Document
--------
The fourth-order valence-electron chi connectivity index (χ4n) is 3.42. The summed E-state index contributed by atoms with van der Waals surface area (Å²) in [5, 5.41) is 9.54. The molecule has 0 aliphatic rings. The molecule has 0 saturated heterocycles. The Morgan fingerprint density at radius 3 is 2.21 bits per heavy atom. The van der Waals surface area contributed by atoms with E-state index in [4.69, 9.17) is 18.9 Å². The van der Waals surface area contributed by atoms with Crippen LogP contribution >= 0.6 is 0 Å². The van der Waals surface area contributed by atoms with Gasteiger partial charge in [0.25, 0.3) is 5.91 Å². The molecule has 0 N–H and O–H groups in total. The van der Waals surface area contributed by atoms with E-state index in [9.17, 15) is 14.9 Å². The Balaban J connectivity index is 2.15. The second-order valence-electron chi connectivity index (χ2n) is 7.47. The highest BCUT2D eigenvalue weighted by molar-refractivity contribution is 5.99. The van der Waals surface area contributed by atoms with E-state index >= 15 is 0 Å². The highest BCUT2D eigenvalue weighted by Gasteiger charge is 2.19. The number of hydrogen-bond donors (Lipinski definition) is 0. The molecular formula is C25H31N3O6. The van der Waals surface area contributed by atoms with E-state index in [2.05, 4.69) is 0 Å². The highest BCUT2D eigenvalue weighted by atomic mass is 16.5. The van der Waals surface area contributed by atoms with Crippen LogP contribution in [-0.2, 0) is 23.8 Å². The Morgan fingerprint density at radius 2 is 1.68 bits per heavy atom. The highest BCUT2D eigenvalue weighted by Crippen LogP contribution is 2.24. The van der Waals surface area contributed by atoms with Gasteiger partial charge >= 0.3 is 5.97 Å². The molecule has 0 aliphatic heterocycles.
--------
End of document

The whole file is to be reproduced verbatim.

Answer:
The fourth-order valence-electron chi connectivity index (χ4n) is 3.42. The summed E-state index contributed by atoms with van der Waals surface area (Å²) in [5, 5.41) is 9.54. The molecule has 0 aliphatic rings. The molecule has 0 saturated heterocycles. The Morgan fingerprint density at radius 3 is 2.21 bits per heavy atom. The van der Waals surface area contributed by atoms with E-state index in [4.69, 9.17) is 18.9 Å². The van der Waals surface area contributed by atoms with Crippen LogP contribution >= 0.6 is 0 Å². The van der Waals surface area contributed by atoms with Gasteiger partial charge in [0.25, 0.3) is 5.91 Å². The molecule has 0 N–H and O–H groups in total. The van der Waals surface area contributed by atoms with E-state index in [9.17, 15) is 14.9 Å². The Balaban J connectivity index is 2.15. The second-order valence-electron chi connectivity index (χ2n) is 7.47. The highest BCUT2D eigenvalue weighted by molar-refractivity contribution is 5.99. The van der Waals surface area contributed by atoms with E-state index >= 15 is 0 Å². The highest BCUT2D eigenvalue weighted by Gasteiger charge is 2.19. The number of hydrogen-bond donors (Lipinski definition) is 0. The molecular formula is C25H31N3O6. The van der Waals surface area contributed by atoms with E-state index in [2.05, 4.69) is 0 Å². The highest BCUT2D eigenvalue weighted by atomic mass is 16.5. The van der Waals surface area contributed by atoms with Crippen LogP contribution in [-0.2, 0) is 23.8 Å². The Morgan fingerprint density at radius 2 is 1.68 bits per heavy atom. The highest BCUT2D eigenvalue weighted by Crippen LogP contribution is 2.24. The van der Waals surface area contributed by atoms with Gasteiger partial charge >= 0.3 is 5.97 Å². The molecule has 0 aliphatic heterocycles.